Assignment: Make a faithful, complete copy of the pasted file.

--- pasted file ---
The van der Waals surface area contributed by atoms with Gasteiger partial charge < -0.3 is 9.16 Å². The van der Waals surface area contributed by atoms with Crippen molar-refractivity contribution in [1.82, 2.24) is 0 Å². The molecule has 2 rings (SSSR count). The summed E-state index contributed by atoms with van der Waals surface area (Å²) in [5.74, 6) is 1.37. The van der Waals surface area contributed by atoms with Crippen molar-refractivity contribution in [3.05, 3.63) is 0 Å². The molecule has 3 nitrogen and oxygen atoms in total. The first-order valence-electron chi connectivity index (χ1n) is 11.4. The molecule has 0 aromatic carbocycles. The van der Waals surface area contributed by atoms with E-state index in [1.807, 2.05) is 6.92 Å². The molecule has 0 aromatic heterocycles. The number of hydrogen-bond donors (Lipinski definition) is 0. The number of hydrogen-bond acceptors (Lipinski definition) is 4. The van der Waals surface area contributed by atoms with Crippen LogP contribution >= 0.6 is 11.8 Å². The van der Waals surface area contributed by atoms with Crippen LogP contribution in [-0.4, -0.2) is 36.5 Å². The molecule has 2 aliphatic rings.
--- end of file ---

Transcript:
The van der Waals surface area contributed by atoms with Gasteiger partial charge < -0.3 is 9.16 Å². The van der Waals surface area contributed by atoms with Crippen molar-refractivity contribution in [1.82, 2.24) is 0 Å². The molecule has 2 rings (SSSR count). The summed E-state index contributed by atoms with van der Waals surface area (Å²) in [5.74, 6) is 1.37. The van der Waals surface area contributed by atoms with Crippen molar-refractivity contribution in [3.05, 3.63) is 0 Å². The molecule has 3 nitrogen and oxygen atoms in total. The first-order valence-electron chi connectivity index (χ1n) is 11.4. The molecule has 0 aromatic carbocycles. The van der Waals surface area contributed by atoms with E-state index in [1.807, 2.05) is 6.92 Å². The molecule has 0 aromatic heterocycles. The number of hydrogen-bond donors (Lipinski definition) is 0. The number of hydrogen-bond acceptors (Lipinski definition) is 4. The van der Waals surface area contributed by atoms with Crippen LogP contribution >= 0.6 is 11.8 Å². The van der Waals surface area contributed by atoms with Crippen LogP contribution in [-0.4, -0.2) is 36.5 Å². The molecule has 2 aliphatic rings.